Python demonstration script – how to understand our script and adapt it to control your instruments


Razorbill Instruments sells equipment that forms part of a scientific experiment.  Most users want to combine our products with other components from other vendors. This would include cryostat components such as temperature and magnet controllers, and measurement instruments such as lock-in amplifiers.

It’s not practical to provide universal software for every possible combination, so most labs end up writing some degree of bespoke code.  There are several popular languages for doing this (e.g. LabView, Matlab, Python), and there are projects in those languages (e.g Qcodes or Pymeasure) that offer toolkits and many advanced functions for lab automation. Razorbill Instrument’s technical director Jack has written a couple of blogs on the topic of lab automation and instrument communication which you can find here.

This example script is for people who have chosen Python as there preferred language, but are looking for something simpler than Qcodes or Pymeasure.  This script demonstrates how to send instructions to our RP100 power supply; measure the feedback sensor with a Keysight E4980AL LCR meter (the most popular option for our customers); convert capacitance to displacement; and record the results to a csv file that you can open in Microsoft Excel, python, or any other data analysis system.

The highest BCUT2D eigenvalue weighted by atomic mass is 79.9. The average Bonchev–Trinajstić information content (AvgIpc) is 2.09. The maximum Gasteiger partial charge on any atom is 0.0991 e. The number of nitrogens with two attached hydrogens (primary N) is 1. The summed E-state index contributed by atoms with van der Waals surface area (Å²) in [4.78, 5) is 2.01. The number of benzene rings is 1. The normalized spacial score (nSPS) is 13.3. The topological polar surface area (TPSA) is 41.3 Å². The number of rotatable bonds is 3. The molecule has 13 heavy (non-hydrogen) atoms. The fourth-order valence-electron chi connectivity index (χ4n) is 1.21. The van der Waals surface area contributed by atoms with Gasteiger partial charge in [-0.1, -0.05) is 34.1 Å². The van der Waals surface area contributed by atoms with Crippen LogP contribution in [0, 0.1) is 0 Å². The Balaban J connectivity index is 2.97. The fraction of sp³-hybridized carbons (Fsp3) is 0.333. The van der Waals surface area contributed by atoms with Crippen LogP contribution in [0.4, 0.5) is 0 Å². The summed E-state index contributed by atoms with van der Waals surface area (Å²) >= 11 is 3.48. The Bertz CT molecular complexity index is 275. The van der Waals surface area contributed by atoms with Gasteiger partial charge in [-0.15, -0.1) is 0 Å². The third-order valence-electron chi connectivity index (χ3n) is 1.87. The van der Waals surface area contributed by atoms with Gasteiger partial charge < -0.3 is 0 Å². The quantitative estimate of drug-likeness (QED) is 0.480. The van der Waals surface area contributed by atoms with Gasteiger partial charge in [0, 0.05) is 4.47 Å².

The script isn’t the simplest is could possibly be, it includes some extra components that we consider good practice, but it still fits in a single file of some 190 lines. An even simpler example of controlling an RP100 is given in the RP100 manual, but that doesn’t include the LCR meter or saving data to a file.

The simple example in the manual uses Python’s serial module. This is nice and simple, but only works for serial or virtual serial instruments.  The LCR meter is a TMC device (Test and Measurement Class). Python’s direct support for TMC is weak, so I’m using VISA to bridge the gap.  This has the added advantage that visa makes all connections look the same, so they can be written to or read from using the same commands.  This does mean that you have to install a visa implementation in order to use this script.

Throughout this supporting documentation I refer to sections of code by comment numbers e.g ‘# 02’. These are in numerical order and you can search for them (include the # in the search box) to find the section of code I’m referring to. As long as you don’t delete the comments this will work even if you’ve substantially edited the file and line numbers have changed.